Above the ledge pitch, a tough class 3 climb brought us steeply and quickly to the Black Tooth notch—Edward scouted this for us and soon we were all up there. This is on the main crest of the peak, and a nice sandy ledge led to our left, on the “back side”. This ended soon, though, and we either had to climb up and do a tricky traverse, or go down 8 feet to another ledge. We could see that this lower ledge led easily to the plainly visible rib of the Northeast Buttress, our objective, so after some messing around we set up an anchor and did very short rappels to the lower ledge and went across to the buttress.
The Northeast Buttress is the most popular route on Goode, and it is mainly nice solid blocky rock ranging from class 3 to easy class 5. To Edward and I, it looked like we could scramble the crest, and we started doing just that. A short way up Dave said we should protect it—indeed, the exposure here was horrific, with thousands of feet below us to the Goode Glacier. So we regrouped a short way up the buttress to a flat spot and set up an anchor.
Edward led this pitch, and took the rack of protection from Dave—good thing, too, since there were a few tricky spots where he put in some cams that definitely were helpful. He climbed up about 50 meters, and we decided that for the sake of speed that Dave and Adam would climb and slide a prussik along the rope as their belay, and I would follow last on top-rope. This worked fine—we all had a bit of trouble with one awkward block, but soon were all on top of this pitch. While we climbed we say a pair of climbers behind us, doing the entire Northeast Buttress from its base, a 20-pitch rock climb. They were moving quickly and it looked like they would catch us.
Our position was now tremendously exposed—we were on a tiny sub-peak of rotten rock kind of like a knife blade. A little notch was between us and the main summit block of Goode, but from our angle it looked unclimbable. Edward got on belay and tried to find an easy way up but was not having any luck. We eventually noticed a nice sandy ledge below us that led NW and it dawned on us that we had probably climbed too high on the last pitch. The two other climbers (Doug and Roy) we just below us and we told them what we were thinking and they agreed, so they easily traversed the ledge below us. Edward downclimbed to the ledge, followed by me, and we joined the other two climbers in setting up anchors for the final pitch, using our second rope.
It was a little odd to be almost atop Goode and standing next to another belayer as we both watched our leaders scale the 4th class rock above on parallel routes—it was like being at a rock gym or sport crag area. Doug and Roy went to the left of Edward—I could tell he was having an easy time of his climb by the rate at which I played rope out of my ATC. By the time Edward was on top Dave and Adam showed up, and they did the prussik belay again, troubled a bit by not being able to follow the line of least resistance due to the taut rope between pro. I followed last, heading up the relatively easy terrain as Doug and Roy descended—this was actually the first indication to me that the summit really was close. Sure enough, just above Edward’s anchor I clambered up to a small bivvy site on the very top of Goode Mountain, 9200 feet high, my companions already resting and enjoying the view.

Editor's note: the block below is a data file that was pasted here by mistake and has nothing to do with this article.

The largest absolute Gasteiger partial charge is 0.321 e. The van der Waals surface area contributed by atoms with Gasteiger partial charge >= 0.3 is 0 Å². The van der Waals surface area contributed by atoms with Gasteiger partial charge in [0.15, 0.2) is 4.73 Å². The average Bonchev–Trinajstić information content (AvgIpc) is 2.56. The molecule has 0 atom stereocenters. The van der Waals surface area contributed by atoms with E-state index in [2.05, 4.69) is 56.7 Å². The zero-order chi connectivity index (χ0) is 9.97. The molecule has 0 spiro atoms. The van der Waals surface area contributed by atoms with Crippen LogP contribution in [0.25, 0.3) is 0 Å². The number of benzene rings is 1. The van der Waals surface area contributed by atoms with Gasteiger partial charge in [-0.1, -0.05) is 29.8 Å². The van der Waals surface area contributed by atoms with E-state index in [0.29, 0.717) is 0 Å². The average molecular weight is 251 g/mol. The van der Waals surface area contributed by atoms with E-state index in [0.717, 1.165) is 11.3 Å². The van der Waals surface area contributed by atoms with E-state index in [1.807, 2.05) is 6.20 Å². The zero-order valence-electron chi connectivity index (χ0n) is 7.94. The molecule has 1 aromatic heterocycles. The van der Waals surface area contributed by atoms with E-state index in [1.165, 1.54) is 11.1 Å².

We were very happy, but could not stay long—it was already 1 PM and while still nice out, clouds were increasing. We ate some snacks (Dave had some sausage, cheese, and crackers he shared with us), signed the register, named the countless peaks around us, and took photos. A little past 1:20 we headed down—we used our two 60m ropes and set up a long rappel down to the ledge below, with Dave going first, then Adam, myself, and Edward.
Once we were all down I tried to pull the ropes, but they were stuck solidly. I tried from different angles and started scrambling uphill, put no matter what it would not budge. So I borrowed a prussik from Dave and reclimbed the entire pitch again with a prussik belay, tugging on the rope every 20 feet or so, but even just below our anchor it was stuck—very strange. Our anchor simply had too much horizontal rope drag below it, I think. So I moved the anchor down to a lower one that Doug and Roy has used, rapped down, and was finally able to pull the rope.
We next traversed our ledge, unbelayed, over to the spine of the Northeast Buttress, avoiding the detour up to the notch/tower area we did on the way up. But the ledge became a very exposed series of class 4 moves, and once on the Buttress we had to downclimb about 20 feet on very exposed blocks to a rap station. This terrain was a bit outside our comfort zone, and at one point I (going last) threw the rope ahead to Dave, who was leading, and he tied some cams on it, which I hauled back and used to make a quick anchor to belay Adam below me.
Once at the set of slings we rappelled down the right side of the Northeast Buttress, into a shallow basin. Instead of going down to our upward sandy ledge, which would have entailed a tricky climb up to the Black Tooth Notch ledge, we instead did a high traverse across some exposed cliffs. For this, we used a set of existing slings as an aid handhold to get us over to the main ledge and the Black Tooth Notch. Once over the other side of the notch, one 50m rappel and one 25m rappel took us down to easy scramble terrain where we picked up the black stairs of the Southwest Couloir—it was good to bypass the downward-sloping ledge.